The Leslie C. Quick Jr. Recreation Complex will be undergoing substantial renovations in the upcoming months. This news will please the nearly 100 percent of the freshman class and 90 percent of the sophomore class that utilize the RecPlex, according to Director of the RecPlex Philip Palumbo.

Palumbo said that the RecPlex will close for renovations on May 15, shortly after the end of the semester. There is no definitive date as of present for when renovations will begin, but Palumbo predicts this will occur at some point at the beginning of June. The project is set to be completed by August 2016.

In the period between the start and completion of renovations, the RecPlex equipment will be moved to Alumni Hall for students’ access.

This renovation was given approval from the Board of Trustees back at a meeting on December 4, 2014.

For Palumbo, the main reason for the renovations is because there’s “an obvious need for it.”

“Over the years, with the growth of the university and the increase in people wanting to exercise, we just got too small, so that’s why we’re doing it,” Palumbo continued.

According to Palumbo, students can expect the RecPlex to be “brought up to 2020 levels, electrical, cable, Wi-Fi, everything.” Palumbo added that “the electrical is in dire need” of an upgrade, as well as ventilation and air-conditioning.

In addition, the newly renovated RecPlex will feature a three-level addition to the current facility. The ground level will include weight lifting equipment, and the upper level will accommodate all the cardio equipment, Palumbo said. In addition, the lower level will include additional multi-purpose rooms for small or large group fitness activities and classes.

According to Palumbo, there will be a substantial increase in the amount of machinery available to students at the RecPlex.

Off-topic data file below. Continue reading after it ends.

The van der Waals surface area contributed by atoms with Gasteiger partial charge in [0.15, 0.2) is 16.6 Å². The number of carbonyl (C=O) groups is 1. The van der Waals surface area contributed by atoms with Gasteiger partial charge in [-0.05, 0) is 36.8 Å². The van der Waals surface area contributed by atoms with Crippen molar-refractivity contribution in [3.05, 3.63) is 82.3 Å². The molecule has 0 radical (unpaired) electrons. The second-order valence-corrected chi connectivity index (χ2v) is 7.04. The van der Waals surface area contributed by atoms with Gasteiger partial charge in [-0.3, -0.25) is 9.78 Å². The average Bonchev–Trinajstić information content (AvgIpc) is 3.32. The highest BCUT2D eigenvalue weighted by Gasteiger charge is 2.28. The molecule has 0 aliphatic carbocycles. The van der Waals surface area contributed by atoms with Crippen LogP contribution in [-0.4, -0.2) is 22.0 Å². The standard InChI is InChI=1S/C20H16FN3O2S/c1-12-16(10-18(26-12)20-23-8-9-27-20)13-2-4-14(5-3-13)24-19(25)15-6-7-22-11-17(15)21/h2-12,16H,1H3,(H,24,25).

For example, after the renovations, the RecPlex will be home to at least 20 to 25 treadmills, a significant increase from the 11 treadmills the RecPlex currently owns.

In addition, the new RecPlex will feature an indoor track, giving students another option for a cardio workout.

“There’s going to be almost double the equipment we have now, so I think it opens up a wider range of flexibility [for students],” Palumbo said.

Freshman Stephanie Yadre felt that she would benefit from the increase in machinery at the RecPlex, saying that she has waited for ellipticals at the RecPlex frequently, given that she tends to work out at popular times.

However, Palumbo does not expect there to be much of an increase in the amount of students that utilize the RecPlex’s services.

“I don’t think there’s going to be a significant change based on our rough demographics. I do think it will be easier for them [students],” said Palumbo.

While Palumbo doesn’t see an increase in students using the RecPlex, he does feel that “if the university student body numbers go up, we’re going to be better able to handle the peak times when people want to come in and work out.”

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